Acute Coronary Syndrome and Heart Attack


If you have acute coronary syndrome, you have one or more conditions caused by a blockage of blood flow to your heart muscle.

This is a medical emergency because you may be having a heart attack, a condition in which your heart muscle begins to die.

Your heart is a muscular organ that pumps blood containing the oxygen and nutrients your body needs.

The main pumping chamber of your heart is the left ventricle.

When your left ventricle contracts, it sends oxygen-rich blood to your body through a large artery called the aorta.

Connected to your aorta are small arteries, called coronary arteries.

Blood flows from your aorta through the coronary arteries to supply your heart muscle with oxygen and nutrients.

If you have acute coronary syndrome, blood flow through your coronary arteries is severely reduced or completely blocked.

One possible cause of reduced blood flow is atherosclerosis.

In this condition, a build up of a fatty substance, called plaque, can narrow your coronary arteries.

If this plaque ruptures, a blood clot can form and block the artery.

A blood clot is the most common cause of coronary artery blockage.

Other less common causes of reduced blood flow include coronary artery spasm or dissection.

In a coronary artery spasm, triggers such as drugs, smoking, cold weather, and extreme stress or emotions

can cause a temporary and sudden tightening of a coronary artery.

During a coronary artery dissection, the inside wall of one of your coronary arteries separates, which can block blood flow.

Regardless of the cause, a blockage in either coronary artery prevents the oxygen and nutrients in your blood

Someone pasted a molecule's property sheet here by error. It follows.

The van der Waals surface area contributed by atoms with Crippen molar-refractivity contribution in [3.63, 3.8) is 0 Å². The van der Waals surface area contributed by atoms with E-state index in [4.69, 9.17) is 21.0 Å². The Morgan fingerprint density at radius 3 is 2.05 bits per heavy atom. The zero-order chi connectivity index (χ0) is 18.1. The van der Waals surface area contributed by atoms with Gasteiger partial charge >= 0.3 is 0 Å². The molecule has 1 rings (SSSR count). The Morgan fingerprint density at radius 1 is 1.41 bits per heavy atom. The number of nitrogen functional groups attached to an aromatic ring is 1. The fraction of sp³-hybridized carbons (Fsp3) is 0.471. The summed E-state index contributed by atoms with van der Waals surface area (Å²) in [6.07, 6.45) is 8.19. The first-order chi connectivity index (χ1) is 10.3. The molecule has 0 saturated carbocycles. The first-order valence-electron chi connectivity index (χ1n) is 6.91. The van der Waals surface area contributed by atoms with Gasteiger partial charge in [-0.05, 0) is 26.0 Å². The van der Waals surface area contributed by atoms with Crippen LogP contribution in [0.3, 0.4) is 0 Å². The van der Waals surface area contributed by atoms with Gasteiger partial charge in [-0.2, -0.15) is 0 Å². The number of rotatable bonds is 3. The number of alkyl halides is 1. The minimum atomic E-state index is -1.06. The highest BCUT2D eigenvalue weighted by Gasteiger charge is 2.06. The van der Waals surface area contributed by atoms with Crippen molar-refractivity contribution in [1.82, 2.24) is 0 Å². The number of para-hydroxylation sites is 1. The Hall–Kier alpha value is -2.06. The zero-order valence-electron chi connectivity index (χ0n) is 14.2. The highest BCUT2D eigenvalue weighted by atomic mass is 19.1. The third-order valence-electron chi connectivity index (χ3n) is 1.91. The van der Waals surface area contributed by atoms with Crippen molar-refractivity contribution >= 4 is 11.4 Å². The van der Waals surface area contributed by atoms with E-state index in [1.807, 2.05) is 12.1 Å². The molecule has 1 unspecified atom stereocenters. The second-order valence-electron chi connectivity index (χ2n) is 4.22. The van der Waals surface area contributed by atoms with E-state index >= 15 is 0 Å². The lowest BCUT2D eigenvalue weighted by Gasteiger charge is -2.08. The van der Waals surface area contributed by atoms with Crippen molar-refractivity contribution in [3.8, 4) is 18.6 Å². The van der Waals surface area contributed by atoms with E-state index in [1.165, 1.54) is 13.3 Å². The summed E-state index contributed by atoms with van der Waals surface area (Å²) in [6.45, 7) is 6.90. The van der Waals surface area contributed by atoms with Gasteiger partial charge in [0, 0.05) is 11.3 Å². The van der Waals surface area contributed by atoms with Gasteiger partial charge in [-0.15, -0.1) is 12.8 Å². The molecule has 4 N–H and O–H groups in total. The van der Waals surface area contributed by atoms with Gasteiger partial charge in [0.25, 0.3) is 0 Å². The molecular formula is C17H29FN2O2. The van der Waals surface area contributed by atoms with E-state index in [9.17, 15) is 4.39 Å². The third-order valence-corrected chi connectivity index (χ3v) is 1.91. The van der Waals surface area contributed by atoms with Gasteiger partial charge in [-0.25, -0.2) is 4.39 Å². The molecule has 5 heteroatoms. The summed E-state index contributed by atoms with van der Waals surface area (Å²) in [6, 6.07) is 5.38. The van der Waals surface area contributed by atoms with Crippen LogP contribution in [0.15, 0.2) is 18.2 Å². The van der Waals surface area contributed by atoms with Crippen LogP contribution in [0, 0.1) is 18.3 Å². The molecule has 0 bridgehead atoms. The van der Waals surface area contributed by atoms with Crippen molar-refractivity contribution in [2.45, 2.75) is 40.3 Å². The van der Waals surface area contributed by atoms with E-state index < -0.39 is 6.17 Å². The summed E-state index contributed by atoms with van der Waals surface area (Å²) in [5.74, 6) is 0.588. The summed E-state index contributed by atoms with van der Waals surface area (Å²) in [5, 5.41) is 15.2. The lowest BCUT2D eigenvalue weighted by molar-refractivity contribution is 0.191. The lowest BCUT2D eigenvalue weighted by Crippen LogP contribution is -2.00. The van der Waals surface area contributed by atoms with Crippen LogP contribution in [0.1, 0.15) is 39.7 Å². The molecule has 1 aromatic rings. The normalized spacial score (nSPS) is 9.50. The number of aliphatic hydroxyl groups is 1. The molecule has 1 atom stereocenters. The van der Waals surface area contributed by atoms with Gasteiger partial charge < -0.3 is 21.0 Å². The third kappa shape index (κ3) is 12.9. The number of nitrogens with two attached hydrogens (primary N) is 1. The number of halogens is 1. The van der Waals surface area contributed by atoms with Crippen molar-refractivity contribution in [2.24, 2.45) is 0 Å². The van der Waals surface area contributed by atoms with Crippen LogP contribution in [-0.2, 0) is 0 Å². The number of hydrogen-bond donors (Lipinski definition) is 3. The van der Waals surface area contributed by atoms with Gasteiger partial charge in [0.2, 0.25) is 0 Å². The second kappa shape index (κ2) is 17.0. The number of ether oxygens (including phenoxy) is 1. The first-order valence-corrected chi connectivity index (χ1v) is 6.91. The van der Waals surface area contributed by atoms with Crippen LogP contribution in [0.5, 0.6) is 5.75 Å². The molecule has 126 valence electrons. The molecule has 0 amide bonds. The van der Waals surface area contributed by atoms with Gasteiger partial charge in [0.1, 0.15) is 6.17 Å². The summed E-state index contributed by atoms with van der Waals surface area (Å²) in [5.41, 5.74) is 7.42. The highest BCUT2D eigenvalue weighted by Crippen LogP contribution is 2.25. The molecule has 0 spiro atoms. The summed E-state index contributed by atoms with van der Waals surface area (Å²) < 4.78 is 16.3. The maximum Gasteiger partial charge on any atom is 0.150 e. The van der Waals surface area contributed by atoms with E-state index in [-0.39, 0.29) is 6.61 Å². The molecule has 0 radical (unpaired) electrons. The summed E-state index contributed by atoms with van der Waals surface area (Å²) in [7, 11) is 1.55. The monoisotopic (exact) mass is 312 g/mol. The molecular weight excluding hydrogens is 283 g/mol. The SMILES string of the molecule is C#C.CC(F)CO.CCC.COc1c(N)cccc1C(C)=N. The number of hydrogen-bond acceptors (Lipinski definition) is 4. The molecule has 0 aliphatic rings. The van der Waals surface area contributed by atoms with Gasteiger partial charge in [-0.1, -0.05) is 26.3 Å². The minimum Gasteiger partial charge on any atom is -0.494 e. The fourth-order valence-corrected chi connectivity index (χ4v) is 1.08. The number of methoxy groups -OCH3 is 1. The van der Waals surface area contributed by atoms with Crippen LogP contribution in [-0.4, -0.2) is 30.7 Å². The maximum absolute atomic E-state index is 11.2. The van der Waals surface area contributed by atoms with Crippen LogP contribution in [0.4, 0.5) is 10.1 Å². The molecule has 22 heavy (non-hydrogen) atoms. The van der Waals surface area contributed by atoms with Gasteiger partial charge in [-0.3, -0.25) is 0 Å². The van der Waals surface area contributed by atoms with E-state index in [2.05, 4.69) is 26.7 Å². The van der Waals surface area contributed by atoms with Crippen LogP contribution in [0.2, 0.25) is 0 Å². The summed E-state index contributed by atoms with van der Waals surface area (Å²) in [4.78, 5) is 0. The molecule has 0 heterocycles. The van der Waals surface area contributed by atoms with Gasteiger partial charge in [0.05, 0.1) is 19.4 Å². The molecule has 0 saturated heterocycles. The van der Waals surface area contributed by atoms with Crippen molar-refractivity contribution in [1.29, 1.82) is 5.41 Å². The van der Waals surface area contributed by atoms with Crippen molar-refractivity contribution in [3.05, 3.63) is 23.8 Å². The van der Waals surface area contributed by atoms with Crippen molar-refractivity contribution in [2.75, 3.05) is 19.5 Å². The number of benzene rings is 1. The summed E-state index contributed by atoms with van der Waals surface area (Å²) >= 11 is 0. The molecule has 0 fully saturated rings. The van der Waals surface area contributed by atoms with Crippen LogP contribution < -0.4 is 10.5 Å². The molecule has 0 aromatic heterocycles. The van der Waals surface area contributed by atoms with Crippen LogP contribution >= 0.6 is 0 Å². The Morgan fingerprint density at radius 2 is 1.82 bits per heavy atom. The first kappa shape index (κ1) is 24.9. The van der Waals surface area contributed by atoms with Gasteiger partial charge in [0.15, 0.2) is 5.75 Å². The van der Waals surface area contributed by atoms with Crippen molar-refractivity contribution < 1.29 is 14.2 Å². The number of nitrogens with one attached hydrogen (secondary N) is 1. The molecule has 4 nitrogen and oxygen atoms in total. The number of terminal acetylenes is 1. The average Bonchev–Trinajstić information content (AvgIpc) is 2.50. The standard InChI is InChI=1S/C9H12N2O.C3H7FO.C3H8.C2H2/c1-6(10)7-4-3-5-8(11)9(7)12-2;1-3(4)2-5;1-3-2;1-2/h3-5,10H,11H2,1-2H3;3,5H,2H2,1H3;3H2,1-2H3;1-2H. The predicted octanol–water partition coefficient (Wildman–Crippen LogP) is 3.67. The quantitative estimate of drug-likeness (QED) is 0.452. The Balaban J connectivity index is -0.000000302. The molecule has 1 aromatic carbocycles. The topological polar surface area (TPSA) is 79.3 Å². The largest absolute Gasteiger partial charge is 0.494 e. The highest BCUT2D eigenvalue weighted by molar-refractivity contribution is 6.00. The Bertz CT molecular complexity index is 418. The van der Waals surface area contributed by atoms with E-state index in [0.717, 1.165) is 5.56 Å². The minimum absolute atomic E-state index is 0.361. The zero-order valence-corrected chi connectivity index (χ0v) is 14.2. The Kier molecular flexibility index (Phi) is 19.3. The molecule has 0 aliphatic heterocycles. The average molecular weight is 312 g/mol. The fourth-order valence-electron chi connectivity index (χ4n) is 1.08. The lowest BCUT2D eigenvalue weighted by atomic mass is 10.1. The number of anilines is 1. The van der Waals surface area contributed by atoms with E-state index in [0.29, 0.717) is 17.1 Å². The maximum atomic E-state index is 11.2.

from reaching the part of your heart supplied by the artery.

As a result, heart muscle in that area starts to die.

Death of part of your heart muscle is called a heart attack.

It’s also known as a myocardial infarction, or MI.

A blocked coronary artery may also cause you to feel sudden pain, discomfort, tightening,

or a burning sensation in your chest, called angina.

This pain may extend to your upper abdomen, shoulders, arms, neck, and lower jaw.

If you have angina when you’re at rest, or frequent angina that prevents even moderate physical activity,

you have unstable angina, which is the main symptom of acute coronary syndrome.

Other symptoms of acute coronary syndrome include

shortness of breath, dizziness, nausea, and sweating.

If you’ve had a heart attack, or have other types of acute coronary syndrome,

your doctor may prescribe oxygen therapy to get more oxygen into your blood.

You may take aspirin or other prescription blood thinner drugs to prevent blood clots.

Thrombolytics, also known as clot-buster drugs, may be used to break up any existing blood clots.

Drugs such as nitroglycerin and morphine will relax your coronary arteries and relieve the pain of angina.

You may also receive drugs called beta-blockers that slow down your heart and reduce its need for oxygen.

Your doctor may also recommend immediate surgical procedures, such as coronary angioplasty,

in which a balloon-tipped catheter inflates inside your blocked coronary artery to open it.

After inflating, the balloon catheter may leave behind a mesh-like device, called a stent, to hold your artery open.

Or, you may have a coronary artery bypass graft, or CABG.

CABG is a surgical procedure in which the blocked areas of the coronary arteries are bypassed with veins or artificial graft material.

Seek treatment immediately if you have the symptoms of acute coronary syndrome.